Comment by elo on Open Thread May 2019 · 2019-05-03T14:05:45.033Z · score: 12 (9 votes) · LW · GW

You are doing some fancy footwork with the labels there. As soon as a post rationality method is describable, repeatable and documentable it woild fit into rationality. But what about the concepts that don't fit into words so easily. The map-territory bridge problem (describe how to make a bridge between the map and the territory).

Alternative medicine has some interesting features worth investigating (deliberately left vague).

Comment by elo on Open Thread May 2019 · 2019-05-03T06:16:23.677Z · score: 7 (4 votes) · LW · GW

There's an inactive lesswrong Brisbane Facebook group you can join and ask for participation from there.

Comment by elo on An Apology is a Surrender · 2019-05-01T23:22:14.736Z · score: 2 (1 votes) · LW · GW

My regular recommendation for apologies is Aaron Lazare's book, "on apology". Which gave me a solid understanding on what apologies are and are for.

Comment by elo on Why is it important whether governments or industry projects are better at keeping secrets? · 2019-05-01T02:28:43.873Z · score: 1 (2 votes) · LW · GW

private instance of LessWrong

I'm sorry, what? please explain.

A quick map of consciousness

2019-05-01T02:17:42.593Z · score: 11 (6 votes)
Comment by elo on Literature Review: Distributed Teams · 2019-04-30T02:55:56.317Z · score: 9 (3 votes) · LW · GW

Money might do the opposite. "I did all this work and all I got was... several dollars and cents".

Comment by elo on Boring Advice Repository · 2019-04-25T03:17:13.399Z · score: 2 (1 votes) · LW · GW

Also note. Consider donating eggs or sperm.

Comment by elo on Many maps, Lightly held · 2019-04-24T04:51:59.768Z · score: 2 (1 votes) · LW · GW

Feels like this fits on the computational level, but also how we implement thinking about many maps is on the lower levels too.

Reality is kind of all 3 of marr's level at the same instant. (computational) How do we do it all at once? (algorithm) We strategically think about the right questions to ask and (implementation) do/say what feels best in the moment.

Comment by elo on Many maps, Lightly held · 2019-04-24T04:17:03.212Z · score: 2 (1 votes) · LW · GW

relationships between maps as neglected

is this a comment on:

  1. the concept of many maps lightly held,
  2. my ability to communicate it, or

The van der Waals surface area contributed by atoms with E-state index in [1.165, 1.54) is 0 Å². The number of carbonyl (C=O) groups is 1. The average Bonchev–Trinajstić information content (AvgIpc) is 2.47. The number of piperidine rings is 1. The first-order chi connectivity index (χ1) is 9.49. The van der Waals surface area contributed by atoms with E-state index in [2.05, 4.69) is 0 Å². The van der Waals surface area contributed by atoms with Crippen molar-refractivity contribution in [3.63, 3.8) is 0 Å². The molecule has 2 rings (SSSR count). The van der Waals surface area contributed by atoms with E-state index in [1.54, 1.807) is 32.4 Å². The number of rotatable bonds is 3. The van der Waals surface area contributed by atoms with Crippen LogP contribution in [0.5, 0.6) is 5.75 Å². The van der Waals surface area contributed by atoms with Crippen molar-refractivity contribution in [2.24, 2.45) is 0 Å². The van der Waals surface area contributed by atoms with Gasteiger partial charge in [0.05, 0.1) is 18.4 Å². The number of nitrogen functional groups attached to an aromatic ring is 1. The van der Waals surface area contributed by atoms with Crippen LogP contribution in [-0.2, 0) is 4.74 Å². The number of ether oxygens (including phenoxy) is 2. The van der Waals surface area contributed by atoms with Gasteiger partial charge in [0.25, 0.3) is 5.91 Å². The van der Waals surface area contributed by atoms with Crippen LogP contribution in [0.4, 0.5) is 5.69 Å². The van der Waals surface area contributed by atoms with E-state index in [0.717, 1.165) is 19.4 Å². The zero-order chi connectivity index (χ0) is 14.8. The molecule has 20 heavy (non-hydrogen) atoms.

3. my chosen examples?

Indeterminacy of translation.

Can you expand a bit?

Many maps, Lightly held

2019-04-24T02:25:12.621Z · score: 20 (13 votes)
Comment by elo on The Hard Work of Translation (Buddhism) · 2019-04-23T21:01:23.743Z · score: 9 (3 votes) · LW · GW

For my own benefit I stumbled back here to add, "what do I mean by translation?".

Some comments seem to be confused by this not being a language-language translation in the conventional sense. It's worth pointing out that the word translation is being used to translate across cultural contexts or across jargon barriers and not language barriers. In this sense - still a translation but not an ancient text translation as a cultural bridge.

Comment by elo on Experimental Open Thread April 2019: Socratic method · 2019-04-18T22:19:41.956Z · score: 2 (1 votes) · LW · GW

Sq is a tool. In that sense it can be used badly like a knife or in useful ways (like a knife).

What would make sq genuinely more useful again?

Comment by elo on Experimental Open Thread April 2019: Socratic method · 2019-04-18T22:18:08.453Z · score: 3 (2 votes) · LW · GW

Was that the whole point of Socratic questions? Would he have invented a shitty thing like that? Would it have survived time if it was just an elaborate trap technique? (seems strange to me if that were the case)

Comment by elo on The Hard Work of Translation (Buddhism) · 2019-04-16T07:04:32.012Z · score: 4 (2 votes) · LW · GW

[meditation technical stuff]

The breath isn't a solid sensation, it's made up of many smaller sensations. Some instructions suggest investigating the "start", "middle" or "end" of the breath. Try to find the very specific part of that and generally the instructions suggest that you won't find it because there is no such thing. Owing in the direction of impermanence.